1. The swimmer has a positive attitude and has the desire to come practice.
2. The swimmer has a good technical background on stroke techniques so that short reminders to him of his already formulated good habits is generally sufficient.
3. The swimmer knows how to generate speed over a short distance. At this point we can begin the training that will be required to maintain that speed for a longer distance.

Age group swimmers should be allowed to develop slowly and have fun. By training with swimmers his age, he will be able to interact with friends and develop close bonds with his peers. He can contribute to the team by being a role model and will create a strong self-image as well as being a good leader for his group.

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Because They MUST Fail

Rick Boucher
Head Age Group Coach
STAR Swimming (UB Amherst Site)
Amherst, N

With fifteen years of coaching in this sport of swimming, I have come to notice a few things that happen on each and every team I have ever worked with. Parents and swimmers, regardless of their location in this country, have similar issues at specific points of their swimming careers. I would love to address the “First Swim Meet” issue.

The “First Swim Meet” issue has been addressed on every team I have ever coached. Swimmers and parents are uncomfortable when it comes to attempting their first swim meet. It is an unknown for both of them. Children tend to be so upset at the thought of having to compete, that they somehow convince their parents that they should not, or can not be competing at their level. What do I think? Attend the first swim meet offered to your child regardless of how you feel about your child’s ability and how they feel about competing.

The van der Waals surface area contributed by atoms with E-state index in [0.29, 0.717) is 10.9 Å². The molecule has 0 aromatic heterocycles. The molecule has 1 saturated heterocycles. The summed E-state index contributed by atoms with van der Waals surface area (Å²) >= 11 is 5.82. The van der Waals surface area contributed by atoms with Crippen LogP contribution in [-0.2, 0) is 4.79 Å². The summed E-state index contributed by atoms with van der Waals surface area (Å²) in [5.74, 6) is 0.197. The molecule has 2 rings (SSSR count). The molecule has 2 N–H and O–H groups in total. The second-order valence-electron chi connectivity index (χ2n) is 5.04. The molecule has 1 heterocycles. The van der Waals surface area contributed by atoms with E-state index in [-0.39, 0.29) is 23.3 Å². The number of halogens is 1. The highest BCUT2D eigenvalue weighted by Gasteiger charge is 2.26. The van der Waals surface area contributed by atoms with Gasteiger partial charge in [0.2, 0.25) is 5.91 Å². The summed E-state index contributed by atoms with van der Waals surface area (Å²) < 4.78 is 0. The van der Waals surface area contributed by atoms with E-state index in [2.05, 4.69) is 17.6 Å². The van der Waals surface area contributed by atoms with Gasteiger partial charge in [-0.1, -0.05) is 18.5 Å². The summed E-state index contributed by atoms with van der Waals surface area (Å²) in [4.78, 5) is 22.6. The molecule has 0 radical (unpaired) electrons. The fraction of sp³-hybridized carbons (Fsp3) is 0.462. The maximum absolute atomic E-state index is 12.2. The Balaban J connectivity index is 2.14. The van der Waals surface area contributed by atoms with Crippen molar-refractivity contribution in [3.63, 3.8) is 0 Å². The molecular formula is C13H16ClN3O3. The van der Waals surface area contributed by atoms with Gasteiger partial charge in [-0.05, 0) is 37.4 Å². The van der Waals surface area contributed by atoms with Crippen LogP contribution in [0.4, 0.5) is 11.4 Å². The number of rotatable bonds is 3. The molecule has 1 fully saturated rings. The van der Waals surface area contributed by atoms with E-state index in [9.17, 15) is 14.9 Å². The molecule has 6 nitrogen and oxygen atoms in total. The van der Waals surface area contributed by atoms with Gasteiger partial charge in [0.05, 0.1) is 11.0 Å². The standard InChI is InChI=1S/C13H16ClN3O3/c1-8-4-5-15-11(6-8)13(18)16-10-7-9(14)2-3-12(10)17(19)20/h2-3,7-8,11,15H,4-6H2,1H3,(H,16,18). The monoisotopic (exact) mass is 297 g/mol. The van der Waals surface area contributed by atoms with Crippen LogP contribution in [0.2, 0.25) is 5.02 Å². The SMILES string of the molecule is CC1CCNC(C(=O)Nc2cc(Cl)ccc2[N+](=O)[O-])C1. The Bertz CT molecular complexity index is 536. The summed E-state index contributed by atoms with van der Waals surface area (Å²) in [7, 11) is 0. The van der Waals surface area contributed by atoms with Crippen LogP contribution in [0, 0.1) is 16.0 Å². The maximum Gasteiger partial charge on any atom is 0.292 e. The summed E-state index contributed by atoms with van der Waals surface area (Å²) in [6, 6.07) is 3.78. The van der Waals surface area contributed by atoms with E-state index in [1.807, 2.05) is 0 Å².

Here’s why…Every person MUST FAIL in order to become better! Think about this for a moment. Would you be where you are today in your career if you would have only succeeded? I know that I would not. Some of my greatest professional successes have come through having what I would consider a “horrible season”.

Children are afraid of swim meets because they are “scary”. A new swimmer knows they are not going to win. They know that they may get disqualified. They understand that it is going to be hard work. They become overwhelmed with the anxiety of having to step out of their “comfort zone” and actually challenge themselves to a level they never have before. PERFECT! This is what it takes to become an outstanding individual. Not just in swimming, but in life.

A ten year old child knows very little about trial and error. They understand the school system and its grading process, but outside of this, children have had very little trial and error elsewhere. If they have played in a “team sport”, then they have been judged on a “team level” and not as an “individual”. Being ranked as an individual is “scary.”

In basketball, if you don’t get the ball at a time when you can shoot, then it’s not your fault you didn’t score a point. In football, if you do your part on the field as a linesman and the quarterback’s passing is off, then it’s not your fault. There are so many other avenues to place blame and accept the defeat in a form that allows you to continue telling yourself that you played a great game. In swimming, there are none. It is all up to them. They are the ones who either make or break their performance.

This is to me, the most perfect part of the sport. It makes young athletes look at their performance at practice and reconsider if they are doing everything they can in order to become better. Swimming encourages young children and young adults to actually look at themselves and re-evaluate themselves. How wonderful is that? It’s also wonderful to hear from a child that they plan on listening better at practice because they really want to learn more about a specific stroke or race.